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Published on February 22, 2021

How To Focus on the Good Things In Life (When Times Are Tough)

How To Focus on the Good Things In Life (When Times Are Tough)

Scott Peck’s first sentence in his book, The Road Less Traveled, is, “Life is difficult.” He then goes on to say that if you accept this, you are going to be okay. There is a lot of adversity in life, and none of us are exempt. That’s why we need to focus on the good things in life for us to move forward.

Here are 4 ways you can focus on the good things in life, especially during tough times.

1. “Tough Times Never Last, But Tough People Do”

“Tough times never last, but tough people do.”

The above quote is the title of Dr. Robert Schuller’s outstanding book. The title tells you all you need to know about the book.

We have been through a tough 2020, and 2021 could very well be just as tough. The hope is that vaccines and proper protocols will get us through these difficult times. Americans in the 20th century suffered through two World Wars and the devastating Great Depression. To get through these times, they had to be tough—and they were. Now, it is our turn to show our toughness.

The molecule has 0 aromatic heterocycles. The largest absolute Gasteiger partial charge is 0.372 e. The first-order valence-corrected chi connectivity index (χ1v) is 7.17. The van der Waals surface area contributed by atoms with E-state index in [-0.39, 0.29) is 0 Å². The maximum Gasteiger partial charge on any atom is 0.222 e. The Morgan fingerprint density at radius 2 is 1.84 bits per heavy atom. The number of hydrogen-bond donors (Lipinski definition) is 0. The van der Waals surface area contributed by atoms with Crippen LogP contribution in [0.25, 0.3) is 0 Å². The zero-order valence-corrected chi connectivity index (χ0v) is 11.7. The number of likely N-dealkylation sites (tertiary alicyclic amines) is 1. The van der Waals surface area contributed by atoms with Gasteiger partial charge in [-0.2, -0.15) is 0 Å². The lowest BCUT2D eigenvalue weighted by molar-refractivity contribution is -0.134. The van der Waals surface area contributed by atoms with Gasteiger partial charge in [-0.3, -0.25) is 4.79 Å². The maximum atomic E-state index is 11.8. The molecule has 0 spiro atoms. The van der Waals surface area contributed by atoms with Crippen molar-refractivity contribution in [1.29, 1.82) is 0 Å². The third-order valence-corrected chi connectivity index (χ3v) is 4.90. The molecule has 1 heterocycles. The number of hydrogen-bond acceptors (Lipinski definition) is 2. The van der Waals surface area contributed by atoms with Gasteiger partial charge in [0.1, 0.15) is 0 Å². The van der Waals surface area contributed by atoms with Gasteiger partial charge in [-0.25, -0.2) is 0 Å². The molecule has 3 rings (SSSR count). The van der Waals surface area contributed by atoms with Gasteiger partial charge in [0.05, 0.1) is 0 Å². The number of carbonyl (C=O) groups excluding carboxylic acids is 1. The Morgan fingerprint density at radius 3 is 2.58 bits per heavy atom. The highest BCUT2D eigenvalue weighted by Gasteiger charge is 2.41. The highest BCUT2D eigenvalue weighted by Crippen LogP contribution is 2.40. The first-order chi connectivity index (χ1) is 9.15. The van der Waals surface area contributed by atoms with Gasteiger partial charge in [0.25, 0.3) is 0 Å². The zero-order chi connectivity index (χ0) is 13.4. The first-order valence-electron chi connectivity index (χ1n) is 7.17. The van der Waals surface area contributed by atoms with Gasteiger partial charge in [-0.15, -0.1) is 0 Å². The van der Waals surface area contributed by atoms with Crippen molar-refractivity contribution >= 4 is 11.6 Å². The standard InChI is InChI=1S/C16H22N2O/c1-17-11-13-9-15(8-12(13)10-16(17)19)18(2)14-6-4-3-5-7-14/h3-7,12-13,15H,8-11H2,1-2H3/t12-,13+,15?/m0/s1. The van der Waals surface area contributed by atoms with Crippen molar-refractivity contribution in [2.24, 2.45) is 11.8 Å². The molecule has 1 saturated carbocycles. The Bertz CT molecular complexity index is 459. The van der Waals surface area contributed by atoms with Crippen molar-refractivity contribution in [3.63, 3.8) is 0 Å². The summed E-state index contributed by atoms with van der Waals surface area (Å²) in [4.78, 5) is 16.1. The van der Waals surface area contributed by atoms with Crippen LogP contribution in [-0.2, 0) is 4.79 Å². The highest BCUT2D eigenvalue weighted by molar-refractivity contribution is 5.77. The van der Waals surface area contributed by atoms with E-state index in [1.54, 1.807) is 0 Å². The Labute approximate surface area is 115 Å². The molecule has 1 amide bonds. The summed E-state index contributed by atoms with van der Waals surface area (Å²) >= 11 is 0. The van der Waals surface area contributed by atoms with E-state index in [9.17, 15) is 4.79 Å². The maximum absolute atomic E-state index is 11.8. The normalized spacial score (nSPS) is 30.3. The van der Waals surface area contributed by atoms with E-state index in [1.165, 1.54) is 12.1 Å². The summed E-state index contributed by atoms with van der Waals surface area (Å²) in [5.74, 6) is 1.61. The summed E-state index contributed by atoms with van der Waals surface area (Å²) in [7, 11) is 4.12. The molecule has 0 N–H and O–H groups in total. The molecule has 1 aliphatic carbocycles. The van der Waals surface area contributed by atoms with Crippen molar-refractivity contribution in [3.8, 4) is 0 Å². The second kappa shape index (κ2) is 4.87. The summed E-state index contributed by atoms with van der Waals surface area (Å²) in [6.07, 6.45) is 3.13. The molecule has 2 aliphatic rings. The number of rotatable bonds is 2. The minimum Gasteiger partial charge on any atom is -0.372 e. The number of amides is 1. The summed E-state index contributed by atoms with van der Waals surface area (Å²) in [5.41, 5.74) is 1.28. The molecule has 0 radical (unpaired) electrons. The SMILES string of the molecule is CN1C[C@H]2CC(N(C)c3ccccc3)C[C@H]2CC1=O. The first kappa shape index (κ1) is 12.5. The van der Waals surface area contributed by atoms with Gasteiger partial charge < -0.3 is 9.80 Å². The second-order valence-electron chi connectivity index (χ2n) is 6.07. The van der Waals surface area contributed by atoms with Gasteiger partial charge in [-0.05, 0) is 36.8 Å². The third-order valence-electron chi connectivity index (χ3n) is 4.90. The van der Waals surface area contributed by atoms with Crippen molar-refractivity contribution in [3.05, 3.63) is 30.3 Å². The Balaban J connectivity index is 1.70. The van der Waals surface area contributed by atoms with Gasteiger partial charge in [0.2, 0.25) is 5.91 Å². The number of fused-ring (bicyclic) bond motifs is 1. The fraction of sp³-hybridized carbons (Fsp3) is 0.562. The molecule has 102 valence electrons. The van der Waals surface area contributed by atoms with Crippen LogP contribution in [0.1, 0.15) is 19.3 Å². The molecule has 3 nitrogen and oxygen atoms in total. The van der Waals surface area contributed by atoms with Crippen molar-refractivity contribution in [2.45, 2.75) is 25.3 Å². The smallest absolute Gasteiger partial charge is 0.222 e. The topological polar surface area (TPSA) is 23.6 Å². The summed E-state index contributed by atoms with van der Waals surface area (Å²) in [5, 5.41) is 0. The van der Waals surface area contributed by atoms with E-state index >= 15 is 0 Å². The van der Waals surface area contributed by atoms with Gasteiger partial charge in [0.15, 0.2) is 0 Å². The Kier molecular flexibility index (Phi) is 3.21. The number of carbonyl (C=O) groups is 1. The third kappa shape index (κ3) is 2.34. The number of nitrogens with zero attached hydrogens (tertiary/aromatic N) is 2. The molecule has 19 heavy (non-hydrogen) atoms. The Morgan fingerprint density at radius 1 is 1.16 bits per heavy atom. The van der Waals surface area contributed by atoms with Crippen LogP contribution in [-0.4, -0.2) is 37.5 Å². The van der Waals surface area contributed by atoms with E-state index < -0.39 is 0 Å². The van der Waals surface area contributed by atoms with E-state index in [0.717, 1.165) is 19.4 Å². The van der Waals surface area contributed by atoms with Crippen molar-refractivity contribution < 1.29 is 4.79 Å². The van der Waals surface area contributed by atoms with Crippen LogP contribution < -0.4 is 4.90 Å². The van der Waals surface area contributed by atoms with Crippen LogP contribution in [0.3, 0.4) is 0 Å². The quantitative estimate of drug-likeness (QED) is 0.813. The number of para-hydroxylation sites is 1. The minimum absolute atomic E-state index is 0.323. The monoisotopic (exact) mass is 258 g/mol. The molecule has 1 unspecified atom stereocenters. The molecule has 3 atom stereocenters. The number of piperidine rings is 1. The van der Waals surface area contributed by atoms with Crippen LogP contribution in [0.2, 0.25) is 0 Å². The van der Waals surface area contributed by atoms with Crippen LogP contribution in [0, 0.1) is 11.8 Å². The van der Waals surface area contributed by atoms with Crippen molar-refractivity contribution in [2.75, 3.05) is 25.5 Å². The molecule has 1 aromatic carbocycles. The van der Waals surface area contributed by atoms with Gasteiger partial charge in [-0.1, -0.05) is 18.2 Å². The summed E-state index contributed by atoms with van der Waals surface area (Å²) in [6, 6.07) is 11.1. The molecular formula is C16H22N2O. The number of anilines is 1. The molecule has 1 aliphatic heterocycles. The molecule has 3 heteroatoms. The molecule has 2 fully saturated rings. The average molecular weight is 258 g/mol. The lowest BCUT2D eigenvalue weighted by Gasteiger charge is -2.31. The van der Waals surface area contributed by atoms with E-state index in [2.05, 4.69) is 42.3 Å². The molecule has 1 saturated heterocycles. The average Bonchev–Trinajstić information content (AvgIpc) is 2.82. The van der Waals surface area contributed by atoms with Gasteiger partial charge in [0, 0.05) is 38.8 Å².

I can think of three examples where people showed their toughness in recent years.

The first has to do with the Catholic Church and the awful pedophilia scandal. I believe it was one of the worst times in the history of the Church. What happened to the children was unconscionable. Another side of the issue was the clergy who were falsely accused. Two of them in the Chicago area knew they were innocent and showed their toughness in different ways.

The first got through it with prayer—praying especially for his accuser. Prayer can be a great way to get through tough times. The second was able to retain his optimism. He said he kept repeating a sentence from John and Bobby Kennedy’s mother, Rose: “After the storm, the birds always sing.”

Both men were exonerated after a most difficult and humiliating time. Their accusers ultimately admitted they had lied.

Another way of getting through times is by calling on the best of people. Winston Churchill, during the worst bombing of London in World War II, told the British people, “Never, never give in!” The British people did just that.